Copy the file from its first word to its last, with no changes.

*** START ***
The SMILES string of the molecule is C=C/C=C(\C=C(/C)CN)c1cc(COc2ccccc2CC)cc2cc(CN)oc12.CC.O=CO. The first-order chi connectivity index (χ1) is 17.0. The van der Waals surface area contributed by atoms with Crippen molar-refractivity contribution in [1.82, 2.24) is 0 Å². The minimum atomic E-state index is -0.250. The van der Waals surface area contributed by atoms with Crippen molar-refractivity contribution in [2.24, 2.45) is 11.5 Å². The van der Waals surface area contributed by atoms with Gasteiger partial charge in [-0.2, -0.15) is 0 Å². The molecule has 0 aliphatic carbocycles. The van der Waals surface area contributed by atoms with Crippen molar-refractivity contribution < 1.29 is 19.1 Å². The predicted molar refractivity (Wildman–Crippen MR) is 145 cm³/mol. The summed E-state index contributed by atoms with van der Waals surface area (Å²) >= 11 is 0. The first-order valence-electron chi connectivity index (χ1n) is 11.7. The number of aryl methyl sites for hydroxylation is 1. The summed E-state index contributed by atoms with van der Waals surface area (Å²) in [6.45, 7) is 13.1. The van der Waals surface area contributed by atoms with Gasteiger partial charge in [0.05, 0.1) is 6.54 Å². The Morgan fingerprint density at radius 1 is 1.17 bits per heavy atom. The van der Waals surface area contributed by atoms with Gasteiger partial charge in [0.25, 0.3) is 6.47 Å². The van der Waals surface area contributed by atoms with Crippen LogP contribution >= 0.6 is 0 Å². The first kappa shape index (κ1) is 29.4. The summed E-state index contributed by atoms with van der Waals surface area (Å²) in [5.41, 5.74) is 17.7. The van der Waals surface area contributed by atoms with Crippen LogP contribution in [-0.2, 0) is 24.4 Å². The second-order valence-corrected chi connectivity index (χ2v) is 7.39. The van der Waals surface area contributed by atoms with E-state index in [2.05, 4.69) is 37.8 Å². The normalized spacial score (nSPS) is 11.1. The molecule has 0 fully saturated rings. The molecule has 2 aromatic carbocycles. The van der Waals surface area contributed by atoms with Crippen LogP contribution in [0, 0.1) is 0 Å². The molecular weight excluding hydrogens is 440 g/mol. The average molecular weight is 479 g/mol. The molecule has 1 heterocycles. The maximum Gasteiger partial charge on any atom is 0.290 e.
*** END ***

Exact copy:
The SMILES string of the molecule is C=C/C=C(\C=C(/C)CN)c1cc(COc2ccccc2CC)cc2cc(CN)oc12.CC.O=CO. The first-order chi connectivity index (χ1) is 17.0. The van der Waals surface area contributed by atoms with Crippen molar-refractivity contribution in [1.82, 2.24) is 0 Å². The minimum atomic E-state index is -0.250. The van der Waals surface area contributed by atoms with Crippen molar-refractivity contribution in [2.24, 2.45) is 11.5 Å². The van der Waals surface area contributed by atoms with Gasteiger partial charge in [-0.2, -0.15) is 0 Å². The molecule has 0 aliphatic carbocycles. The van der Waals surface area contributed by atoms with Crippen molar-refractivity contribution < 1.29 is 19.1 Å². The predicted molar refractivity (Wildman–Crippen MR) is 145 cm³/mol. The summed E-state index contributed by atoms with van der Waals surface area (Å²) >= 11 is 0. The first-order valence-electron chi connectivity index (χ1n) is 11.7. The number of aryl methyl sites for hydroxylation is 1. The summed E-state index contributed by atoms with van der Waals surface area (Å²) in [6.45, 7) is 13.1. The van der Waals surface area contributed by atoms with Gasteiger partial charge in [0.05, 0.1) is 6.54 Å². The Morgan fingerprint density at radius 1 is 1.17 bits per heavy atom. The van der Waals surface area contributed by atoms with Gasteiger partial charge in [0.25, 0.3) is 6.47 Å². The van der Waals surface area contributed by atoms with Crippen LogP contribution >= 0.6 is 0 Å². The first kappa shape index (κ1) is 29.4. The summed E-state index contributed by atoms with van der Waals surface area (Å²) in [5.41, 5.74) is 17.7. The van der Waals surface area contributed by atoms with Crippen LogP contribution in [-0.2, 0) is 24.4 Å². The second-order valence-corrected chi connectivity index (χ2v) is 7.39. The van der Waals surface area contributed by atoms with E-state index in [2.05, 4.69) is 37.8 Å². The normalized spacial score (nSPS) is 11.1. The molecule has 0 fully saturated rings. The molecule has 2 aromatic carbocycles. The van der Waals surface area contributed by atoms with Crippen LogP contribution in [0, 0.1) is 0 Å². The molecular weight excluding hydrogens is 440 g/mol. The average molecular weight is 479 g/mol. The molecule has 1 heterocycles. The maximum Gasteiger partial charge on any atom is 0.290 e.